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This review article and the associated career development lecture at the ARTERY 23 conference in Bonn, Germany (05-07 October 2023) summarize my research on continuous BP measurement using ultrasound that has been performed at the Technical University of Freiburg, Germany. This work has been completed, thanks to the cooperation with Fraunhofer IBMT (Dr. Marc Fournelle), who provided the ultrasonic sensor. Additionally, thanks to Msc. A. C. Gonçalves Seabra for her extraordinary work performed in this project, and Annette Mittnacht for her help with the phantom characterization. This work would not have taken place without the support and encouragement of all of my colleagues at the laboratory for biomedical microtechnology and the constant guidance, knowledge, and motivation from Prof. Dr. Thomas Stieglitz, who guides our department throughout science.

Open Access funding enabled and organized by Projekt DEAL. This work was funded by the Margarethe von Wrangell-Programme (Ministry of Science, Research and Arts of Baden-Wuerttemberg, Germany). Link: http://www.margarete-von-wrangell.de/ .

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Department of Microsystems Engineering (IMTEK), IMBIT - Neuroprobes, University of Freiburg, 79110, Freiburg, Germany

Ana Belen Amado Rey

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Amado Rey, A.B. Estimation of Blood Pressure by Image-Free, Wearable Ultrasound. Artery Res 30 , 3 (2024). https://doi.org/10.1007/s44200-024-00048-6

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DOI : https://doi.org/10.1007/s44200-024-00048-6

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  • 18 March 2020
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Russia aims to revive science after era of stagnation

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President Vladimir Putin shakes a robot’s hand at a telecommunications company in Perm, Russia. Credit: Alexei Druzhinin/TASS via Getty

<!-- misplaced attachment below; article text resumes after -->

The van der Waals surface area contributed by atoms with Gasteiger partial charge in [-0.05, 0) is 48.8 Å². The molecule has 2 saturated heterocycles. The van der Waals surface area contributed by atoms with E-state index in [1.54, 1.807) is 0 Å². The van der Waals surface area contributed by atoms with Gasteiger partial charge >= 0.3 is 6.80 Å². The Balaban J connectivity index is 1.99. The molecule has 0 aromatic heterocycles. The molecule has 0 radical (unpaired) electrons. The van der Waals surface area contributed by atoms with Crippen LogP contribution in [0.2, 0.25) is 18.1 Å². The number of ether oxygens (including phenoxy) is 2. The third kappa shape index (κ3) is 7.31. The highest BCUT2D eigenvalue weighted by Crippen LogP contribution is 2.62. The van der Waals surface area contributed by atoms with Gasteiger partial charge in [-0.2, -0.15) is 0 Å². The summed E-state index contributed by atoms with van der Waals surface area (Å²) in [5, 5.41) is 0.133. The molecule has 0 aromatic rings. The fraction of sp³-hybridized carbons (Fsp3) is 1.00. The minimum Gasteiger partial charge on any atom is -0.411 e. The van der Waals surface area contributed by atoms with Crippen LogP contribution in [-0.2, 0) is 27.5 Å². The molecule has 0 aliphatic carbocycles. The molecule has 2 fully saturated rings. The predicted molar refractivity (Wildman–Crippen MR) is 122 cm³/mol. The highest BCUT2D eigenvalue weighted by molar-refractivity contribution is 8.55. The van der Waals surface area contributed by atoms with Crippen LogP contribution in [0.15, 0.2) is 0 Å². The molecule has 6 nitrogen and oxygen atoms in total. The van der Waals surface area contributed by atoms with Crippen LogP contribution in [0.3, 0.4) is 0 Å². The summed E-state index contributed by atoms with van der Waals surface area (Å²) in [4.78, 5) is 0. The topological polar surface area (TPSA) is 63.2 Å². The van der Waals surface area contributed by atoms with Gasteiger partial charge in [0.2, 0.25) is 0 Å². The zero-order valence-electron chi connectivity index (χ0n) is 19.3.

In the twilight of a winter’s afternoon on the outskirts of Moscow, a disc-shaped building stands out against dreary tower blocks and largely vacant car parks. This avant-garde architecture — called simply the Disk — hosts several research institutes, including the Russian Quantum Centre, a private institute founded in 2010. Inside its curved, gleaming halls, physicist Denis Kurlov describes how the centre attracted him back to Russia, more than seven years after he left his native country to work abroad.

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Nature 579 , 332-336 (2020)

doi: https://doi.org/10.1038/d41586-020-00753-7

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Correction 25 March 2020 : An earlier version of this feature gave the wrong name for the Moscow Institute of Physics and Technology and incorrectly stated that the Russian Quantum Centre was part of the Skolkovo Institute of Science and Technology.

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Health Literacy: the Path to Better Health Outcomes

This essay about health literacy emphasizes its critical role in healthcare, encompassing skills to understand and utilize health information effectively. It discusses the evolution of health literacy, including the need for analytical thinking, numeracy, and communication skills. The essay highlights the impact of inadequate health literacy, such as medication errors and disparities in healthcare access. It also suggests strategies for promoting health literacy, including clear communication by healthcare providers and targeted public health initiatives. Overall, the essay underscores the importance of health literacy in improving healthcare outcomes and achieving equity in healthcare access.

How it works

Health literacy, an indispensable yet frequently underestimated facet of healthcare, delineates the proficiency to acquire, comprehend, and employ health information to render enlightened determinations concerning one’s well-being. This concept transcends mere literacy; it encompasses a plethora of competencies enabling individuals to navigate the intricacies of healthcare systems, assimilate medical directives, and render determinations that positively influence their welfare. Grasping the significance of health literacy is pivotal for refining healthcare delivery and attaining impartial health outcomes.

The definition of health literacy has undergone metamorphosis over time to mirror the burgeoning complexity of healthcare.